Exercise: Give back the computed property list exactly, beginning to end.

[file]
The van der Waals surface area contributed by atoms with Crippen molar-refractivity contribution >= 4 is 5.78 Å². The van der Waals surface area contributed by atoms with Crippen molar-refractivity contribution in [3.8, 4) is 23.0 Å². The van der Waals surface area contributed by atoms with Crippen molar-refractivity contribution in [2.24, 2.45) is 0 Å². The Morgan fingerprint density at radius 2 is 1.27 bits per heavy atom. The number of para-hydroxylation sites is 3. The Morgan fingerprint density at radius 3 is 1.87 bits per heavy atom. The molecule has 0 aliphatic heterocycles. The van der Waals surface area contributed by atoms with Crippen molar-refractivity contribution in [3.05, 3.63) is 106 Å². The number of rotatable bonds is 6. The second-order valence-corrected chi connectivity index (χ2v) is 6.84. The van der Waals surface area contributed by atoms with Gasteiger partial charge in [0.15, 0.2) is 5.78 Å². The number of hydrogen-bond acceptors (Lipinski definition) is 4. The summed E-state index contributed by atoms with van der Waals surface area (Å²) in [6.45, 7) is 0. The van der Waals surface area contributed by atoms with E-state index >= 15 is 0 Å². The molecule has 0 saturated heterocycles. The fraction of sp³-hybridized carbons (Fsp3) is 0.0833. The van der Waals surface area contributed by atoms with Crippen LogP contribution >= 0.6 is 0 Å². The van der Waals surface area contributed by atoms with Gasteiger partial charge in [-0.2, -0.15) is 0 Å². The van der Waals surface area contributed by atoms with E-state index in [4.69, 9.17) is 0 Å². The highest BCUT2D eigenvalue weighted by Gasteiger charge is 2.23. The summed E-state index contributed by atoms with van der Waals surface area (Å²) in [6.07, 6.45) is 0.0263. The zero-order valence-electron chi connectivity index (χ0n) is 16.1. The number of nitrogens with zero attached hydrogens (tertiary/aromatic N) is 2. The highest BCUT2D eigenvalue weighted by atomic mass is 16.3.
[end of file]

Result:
The van der Waals surface area contributed by atoms with Crippen molar-refractivity contribution >= 4 is 5.78 Å². The van der Waals surface area contributed by atoms with Crippen molar-refractivity contribution in [3.8, 4) is 23.0 Å². The van der Waals surface area contributed by atoms with Crippen molar-refractivity contribution in [2.24, 2.45) is 0 Å². The Morgan fingerprint density at radius 2 is 1.27 bits per heavy atom. The number of para-hydroxylation sites is 3. The Morgan fingerprint density at radius 3 is 1.87 bits per heavy atom. The molecule has 0 aliphatic heterocycles. The van der Waals surface area contributed by atoms with Crippen molar-refractivity contribution in [3.05, 3.63) is 106 Å². The number of rotatable bonds is 6. The second-order valence-corrected chi connectivity index (χ2v) is 6.84. The van der Waals surface area contributed by atoms with Gasteiger partial charge in [0.15, 0.2) is 5.78 Å². The number of hydrogen-bond acceptors (Lipinski definition) is 4. The summed E-state index contributed by atoms with van der Waals surface area (Å²) in [6.45, 7) is 0. The van der Waals surface area contributed by atoms with E-state index >= 15 is 0 Å². The molecule has 0 saturated heterocycles. The fraction of sp³-hybridized carbons (Fsp3) is 0.0833. The van der Waals surface area contributed by atoms with Crippen LogP contribution >= 0.6 is 0 Å². The van der Waals surface area contributed by atoms with Gasteiger partial charge in [-0.2, -0.15) is 0 Å². The van der Waals surface area contributed by atoms with E-state index in [4.69, 9.17) is 0 Å². The highest BCUT2D eigenvalue weighted by Gasteiger charge is 2.23. The summed E-state index contributed by atoms with van der Waals surface area (Å²) in [6.07, 6.45) is 0.0263. The zero-order valence-electron chi connectivity index (χ0n) is 16.1. The number of nitrogens with zero attached hydrogens (tertiary/aromatic N) is 2. The highest BCUT2D eigenvalue weighted by atomic mass is 16.3.